WASHINGTON — Democrats said Thursday they are planning a major effort to protect voting rights in the 2012 election after several states passed voter identification laws and restrictions on early voting and same day registration.
Concerned over what they call voter suppression efforts in states, party officials said they were organizing on a number of fronts to overturn some of the measures, educate voters on the types of documents necessary to vote and pursue lawsuits if necessary.
"We have a history of challenging these matters in court if need be. We'll be more than prepared to continue that into the future," said Will Crossley, the Democratic National Committee's counsel and director of voter protection.
Kansas, South Carolina, Tennessee, Texas and Wisconsin have passed laws this year that allow voters without the required photo ID to cast provisional ballots, but the voters must return to a specific location with that ID within a certain time limit for their ballots to count. Efforts to restrict early voting have been approved in Florida, Ohio and Wisconsin.
Party officials contend blacks, Hispanics, senior citizens and the poor are less likely to have required photo IDs and worry that the laws could lead to some voters being disenfranchised if they fail to carry an ID with them. They said early voting among black voters was key to Barack Obama's success in the 2008 election in North Carolina and Florida and could complicate efforts there next year.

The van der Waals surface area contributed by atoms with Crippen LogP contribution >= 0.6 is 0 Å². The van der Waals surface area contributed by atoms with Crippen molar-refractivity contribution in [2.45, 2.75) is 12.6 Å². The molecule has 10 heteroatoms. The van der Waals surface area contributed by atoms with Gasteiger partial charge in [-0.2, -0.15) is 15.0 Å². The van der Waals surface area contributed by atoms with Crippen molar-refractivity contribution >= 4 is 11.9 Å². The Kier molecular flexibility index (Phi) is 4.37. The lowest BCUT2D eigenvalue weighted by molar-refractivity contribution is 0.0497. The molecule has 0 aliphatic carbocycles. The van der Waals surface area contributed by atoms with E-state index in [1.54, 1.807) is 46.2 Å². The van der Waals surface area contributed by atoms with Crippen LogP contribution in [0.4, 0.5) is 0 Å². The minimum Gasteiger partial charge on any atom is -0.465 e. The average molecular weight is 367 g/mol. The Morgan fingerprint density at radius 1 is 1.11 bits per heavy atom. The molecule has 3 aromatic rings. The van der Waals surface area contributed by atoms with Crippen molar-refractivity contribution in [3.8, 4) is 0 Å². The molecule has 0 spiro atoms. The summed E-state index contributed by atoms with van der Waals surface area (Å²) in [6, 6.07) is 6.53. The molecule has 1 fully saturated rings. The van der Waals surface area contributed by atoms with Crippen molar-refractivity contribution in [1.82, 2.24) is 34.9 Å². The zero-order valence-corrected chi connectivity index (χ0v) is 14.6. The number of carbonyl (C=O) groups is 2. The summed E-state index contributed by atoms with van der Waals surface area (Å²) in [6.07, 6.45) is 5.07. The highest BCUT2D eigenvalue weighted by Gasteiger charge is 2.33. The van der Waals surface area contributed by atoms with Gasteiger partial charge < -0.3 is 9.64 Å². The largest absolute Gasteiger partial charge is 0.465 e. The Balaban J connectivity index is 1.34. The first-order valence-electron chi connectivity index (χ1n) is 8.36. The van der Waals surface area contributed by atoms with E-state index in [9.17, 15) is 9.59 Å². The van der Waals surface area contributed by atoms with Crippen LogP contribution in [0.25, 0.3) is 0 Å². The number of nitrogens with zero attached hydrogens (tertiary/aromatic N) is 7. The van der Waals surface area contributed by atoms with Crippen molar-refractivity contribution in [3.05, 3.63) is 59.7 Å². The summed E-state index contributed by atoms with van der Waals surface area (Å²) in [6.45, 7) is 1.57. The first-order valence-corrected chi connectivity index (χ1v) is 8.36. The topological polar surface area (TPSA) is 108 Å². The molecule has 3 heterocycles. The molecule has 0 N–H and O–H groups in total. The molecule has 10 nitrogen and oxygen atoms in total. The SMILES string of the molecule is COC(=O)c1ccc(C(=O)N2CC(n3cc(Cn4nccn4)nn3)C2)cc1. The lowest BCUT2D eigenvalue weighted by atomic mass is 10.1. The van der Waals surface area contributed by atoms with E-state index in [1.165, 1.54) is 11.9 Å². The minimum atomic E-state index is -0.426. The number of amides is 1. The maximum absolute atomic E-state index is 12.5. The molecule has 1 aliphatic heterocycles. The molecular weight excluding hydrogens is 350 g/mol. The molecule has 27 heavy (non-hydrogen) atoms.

"We're aggressively engaged in making sure that we help voters move these obstacles and barriers that are being put in their way that are essentially designed to rig an election when Republicans can't win these elections on the merits," said Florida Rep. Debbie Wasserman Schultz, the DNC head.
Republicans said the laws were designed to deal with mounting administrative costs and to eliminate voter fraud, citing the activities of ACORN, a now defunct political advocacy group. Congress cut off ACORN's federal money in 2010 following allegations the group engaged in voter registration fraud and embezzlement.
"Knowing President Obama is facing a steep climb to re-election, Democrats are resorting to scare tactics rather than addressing voter fraud cases," said Kirsten Kukowski, a Republican National Committee spokeswoman.
Democratic officials point to success in Maine, where voters repealed a new state law that required voters to register at least two days before an election, restoring Election Day voter registration. In Ohio, party activists say they have gathered enough signatures to prevent a law reducing the number of days of early voting from taking effect until residents can vote in a referendum next year.